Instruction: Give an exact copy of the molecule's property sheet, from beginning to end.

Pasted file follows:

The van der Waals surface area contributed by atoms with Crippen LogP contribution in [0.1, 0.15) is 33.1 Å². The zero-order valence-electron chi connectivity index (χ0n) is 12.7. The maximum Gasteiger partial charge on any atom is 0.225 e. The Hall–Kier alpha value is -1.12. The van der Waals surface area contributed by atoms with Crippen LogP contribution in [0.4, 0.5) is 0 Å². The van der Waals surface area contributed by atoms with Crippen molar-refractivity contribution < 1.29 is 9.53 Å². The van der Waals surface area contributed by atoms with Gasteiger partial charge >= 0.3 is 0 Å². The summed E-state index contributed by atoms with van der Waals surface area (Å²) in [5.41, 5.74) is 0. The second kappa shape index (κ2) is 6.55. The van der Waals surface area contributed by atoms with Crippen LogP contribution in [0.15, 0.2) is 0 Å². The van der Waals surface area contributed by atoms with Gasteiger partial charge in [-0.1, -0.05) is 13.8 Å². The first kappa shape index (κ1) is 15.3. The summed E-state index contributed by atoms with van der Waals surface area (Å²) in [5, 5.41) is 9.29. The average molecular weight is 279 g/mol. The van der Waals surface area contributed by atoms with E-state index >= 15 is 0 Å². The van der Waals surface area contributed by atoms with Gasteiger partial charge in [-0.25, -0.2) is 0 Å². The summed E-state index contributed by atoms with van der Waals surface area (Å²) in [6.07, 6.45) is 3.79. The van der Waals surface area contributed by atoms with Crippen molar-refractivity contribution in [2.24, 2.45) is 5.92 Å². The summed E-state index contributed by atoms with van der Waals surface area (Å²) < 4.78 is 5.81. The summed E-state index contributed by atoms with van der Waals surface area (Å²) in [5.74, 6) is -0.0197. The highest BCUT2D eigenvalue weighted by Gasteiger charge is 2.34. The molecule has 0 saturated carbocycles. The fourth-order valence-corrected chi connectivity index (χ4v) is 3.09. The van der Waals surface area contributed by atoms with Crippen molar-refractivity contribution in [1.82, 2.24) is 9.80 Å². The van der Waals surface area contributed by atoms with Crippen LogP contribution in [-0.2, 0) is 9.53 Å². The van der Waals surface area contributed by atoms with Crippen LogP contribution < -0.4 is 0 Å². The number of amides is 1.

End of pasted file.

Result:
The van der Waals surface area contributed by atoms with Crippen LogP contribution in [0.1, 0.15) is 33.1 Å². The zero-order valence-electron chi connectivity index (χ0n) is 12.7. The maximum Gasteiger partial charge on any atom is 0.225 e. The Hall–Kier alpha value is -1.12. The van der Waals surface area contributed by atoms with Crippen LogP contribution in [0.4, 0.5) is 0 Å². The van der Waals surface area contributed by atoms with Crippen molar-refractivity contribution < 1.29 is 9.53 Å². The van der Waals surface area contributed by atoms with Gasteiger partial charge >= 0.3 is 0 Å². The summed E-state index contributed by atoms with van der Waals surface area (Å²) in [5.41, 5.74) is 0. The second kappa shape index (κ2) is 6.55. The van der Waals surface area contributed by atoms with Crippen LogP contribution in [0.15, 0.2) is 0 Å². The van der Waals surface area contributed by atoms with Gasteiger partial charge in [-0.1, -0.05) is 13.8 Å². The first kappa shape index (κ1) is 15.3. The summed E-state index contributed by atoms with van der Waals surface area (Å²) in [5, 5.41) is 9.29. The average molecular weight is 279 g/mol. The van der Waals surface area contributed by atoms with E-state index >= 15 is 0 Å². The van der Waals surface area contributed by atoms with Gasteiger partial charge in [-0.25, -0.2) is 0 Å². The summed E-state index contributed by atoms with van der Waals surface area (Å²) in [6.07, 6.45) is 3.79. The van der Waals surface area contributed by atoms with Crippen molar-refractivity contribution in [2.24, 2.45) is 5.92 Å². The summed E-state index contributed by atoms with van der Waals surface area (Å²) < 4.78 is 5.81. The summed E-state index contributed by atoms with van der Waals surface area (Å²) in [5.74, 6) is -0.0197. The highest BCUT2D eigenvalue weighted by Gasteiger charge is 2.34. The molecule has 0 saturated carbocycles. The fourth-order valence-corrected chi connectivity index (χ4v) is 3.09. The van der Waals surface area contributed by atoms with Crippen molar-refractivity contribution in [1.82, 2.24) is 9.80 Å². The van der Waals surface area contributed by atoms with Crippen LogP contribution in [-0.2, 0) is 9.53 Å². The van der Waals surface area contributed by atoms with Crippen LogP contribution < -0.4 is 0 Å². The number of amides is 1.